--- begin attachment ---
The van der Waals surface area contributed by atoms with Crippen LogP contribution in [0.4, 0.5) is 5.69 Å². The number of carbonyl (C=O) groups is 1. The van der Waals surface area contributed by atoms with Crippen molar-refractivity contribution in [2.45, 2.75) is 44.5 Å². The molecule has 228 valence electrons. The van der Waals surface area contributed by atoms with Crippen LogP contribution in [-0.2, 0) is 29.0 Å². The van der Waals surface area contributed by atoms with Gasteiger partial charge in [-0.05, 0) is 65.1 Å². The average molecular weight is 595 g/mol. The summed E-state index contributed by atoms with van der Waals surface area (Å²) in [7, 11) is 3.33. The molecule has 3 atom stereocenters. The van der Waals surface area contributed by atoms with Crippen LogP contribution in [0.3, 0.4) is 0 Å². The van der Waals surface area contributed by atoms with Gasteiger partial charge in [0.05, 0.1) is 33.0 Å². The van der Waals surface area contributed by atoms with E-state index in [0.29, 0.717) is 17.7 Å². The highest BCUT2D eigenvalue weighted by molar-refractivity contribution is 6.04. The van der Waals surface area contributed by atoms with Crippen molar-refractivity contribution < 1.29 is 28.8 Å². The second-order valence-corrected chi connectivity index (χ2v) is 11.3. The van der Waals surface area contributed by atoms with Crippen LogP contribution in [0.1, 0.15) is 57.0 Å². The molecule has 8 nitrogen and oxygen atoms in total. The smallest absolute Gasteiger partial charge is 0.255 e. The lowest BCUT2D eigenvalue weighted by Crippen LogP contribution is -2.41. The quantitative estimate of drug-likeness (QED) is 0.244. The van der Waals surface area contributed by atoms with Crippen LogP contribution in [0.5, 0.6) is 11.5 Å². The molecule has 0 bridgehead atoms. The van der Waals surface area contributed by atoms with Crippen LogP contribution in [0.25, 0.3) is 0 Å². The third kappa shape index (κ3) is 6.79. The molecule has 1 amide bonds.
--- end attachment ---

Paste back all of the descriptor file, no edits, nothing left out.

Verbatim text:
The van der Waals surface area contributed by atoms with Crippen LogP contribution in [0.4, 0.5) is 5.69 Å². The number of carbonyl (C=O) groups is 1. The van der Waals surface area contributed by atoms with Crippen molar-refractivity contribution in [2.45, 2.75) is 44.5 Å². The molecule has 228 valence electrons. The van der Waals surface area contributed by atoms with Crippen LogP contribution in [-0.2, 0) is 29.0 Å². The van der Waals surface area contributed by atoms with Gasteiger partial charge in [-0.05, 0) is 65.1 Å². The average molecular weight is 595 g/mol. The summed E-state index contributed by atoms with van der Waals surface area (Å²) in [7, 11) is 3.33. The molecule has 3 atom stereocenters. The van der Waals surface area contributed by atoms with Crippen LogP contribution in [0.3, 0.4) is 0 Å². The van der Waals surface area contributed by atoms with Gasteiger partial charge in [0.05, 0.1) is 33.0 Å². The van der Waals surface area contributed by atoms with E-state index in [0.29, 0.717) is 17.7 Å². The highest BCUT2D eigenvalue weighted by molar-refractivity contribution is 6.04. The van der Waals surface area contributed by atoms with Crippen molar-refractivity contribution < 1.29 is 28.8 Å². The second-order valence-corrected chi connectivity index (χ2v) is 11.3. The van der Waals surface area contributed by atoms with Crippen LogP contribution in [0.1, 0.15) is 57.0 Å². The molecule has 8 nitrogen and oxygen atoms in total. The smallest absolute Gasteiger partial charge is 0.255 e. The lowest BCUT2D eigenvalue weighted by Crippen LogP contribution is -2.41. The quantitative estimate of drug-likeness (QED) is 0.244. The van der Waals surface area contributed by atoms with Crippen LogP contribution in [0.5, 0.6) is 11.5 Å². The molecule has 0 bridgehead atoms. The van der Waals surface area contributed by atoms with Crippen LogP contribution in [0.25, 0.3) is 0 Å². The third kappa shape index (κ3) is 6.79. The molecule has 1 amide bonds.